Go vector or go home

September 21, 2011

(This article was first published on uu kk, and kindly contributed to R-bloggers)

My programming experience progressed mostly along the lines of: C, C++, shell, Java, Java, Ruby, Python, Java, Java. Only recently have I started exploring the likes of Haskell, Erlang and R. Well that evolution bit me a little while back when I tried using an iterative approach in R where a vectorized solution would have been better.

I was dealing with a vector of timestamps that were formatted as ‘seconds since the epoch’ and what I wanted was to limit that vector to weekend timestamps only.

My naive approach was to construct a simple loop over the values and apply a function to each element. I was only dealing with about 20,000 elements but the time to do this was painfully slow – roughly 20 seconds – so I started investigating an apply-like approach. R provides several ways to do this depending on the input/output requirements: lapply, sapply, and vapply. All three resulted in behavior similar to the simple loop.

The function to test for weekend-ness is as follows:

is.weekend <- function(x) {

tm <- as.POSIXlt(x,origin="1970/01/01")
format(tm,"%a") %in% c("Sat","Sun")

I don’t know the specific details of date/time conversion in R but I was pretty sure that this was not the bottleneck. After a little searching I came upon a different approach. Instead of looping over each element I should have been passing the entire vector around to the functions. I believe that the apply functions take the vector as an argument but do the manual loop internally. However, R supports a more native approach to handling vectors: vectorized operations.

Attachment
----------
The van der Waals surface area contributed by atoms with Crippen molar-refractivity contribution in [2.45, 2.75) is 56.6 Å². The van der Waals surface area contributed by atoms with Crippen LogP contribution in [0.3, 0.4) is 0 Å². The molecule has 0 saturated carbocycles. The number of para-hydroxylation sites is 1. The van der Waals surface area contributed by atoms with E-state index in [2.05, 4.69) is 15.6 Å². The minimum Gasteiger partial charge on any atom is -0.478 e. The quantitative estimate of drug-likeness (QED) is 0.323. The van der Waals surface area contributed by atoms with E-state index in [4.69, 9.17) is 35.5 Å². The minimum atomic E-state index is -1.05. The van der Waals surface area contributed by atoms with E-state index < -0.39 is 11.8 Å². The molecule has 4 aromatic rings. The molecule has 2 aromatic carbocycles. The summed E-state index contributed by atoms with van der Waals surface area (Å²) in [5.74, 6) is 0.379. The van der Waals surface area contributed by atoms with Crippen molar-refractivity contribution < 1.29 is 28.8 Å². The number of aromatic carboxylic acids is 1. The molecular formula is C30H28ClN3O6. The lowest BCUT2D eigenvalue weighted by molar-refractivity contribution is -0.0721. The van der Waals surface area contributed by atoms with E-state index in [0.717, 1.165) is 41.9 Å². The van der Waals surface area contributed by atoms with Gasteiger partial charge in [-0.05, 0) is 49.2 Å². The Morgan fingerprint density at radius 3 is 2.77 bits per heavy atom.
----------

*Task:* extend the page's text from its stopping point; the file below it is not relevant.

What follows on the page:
use.sapply <- function(data) {


system.time(v <- use.sapply(csv.data))
user system elapsed
19.456 6.492 25.951


use.vector <- function(data) {


system.time(v <- use.vector(csv.data))
user system elapsed
0.032 0.020 0.052

Duly noted.

To leave a comment for the author, please follow the link and comment on their blog: uu kk.

R-bloggers.com offers daily e-mail updates about R news and tutorials on topics such as: visualization (ggplot2, Boxplots, maps, animation), programming (RStudio, Sweave, LaTeX, SQL, Eclipse, git, hadoop, Web Scraping) statistics (regression, PCA, time series, trading) and more...

If you got this far, why not subscribe for updates from the site? Choose your flavor: e-mail, twitter, RSS, or facebook...

Comments are closed.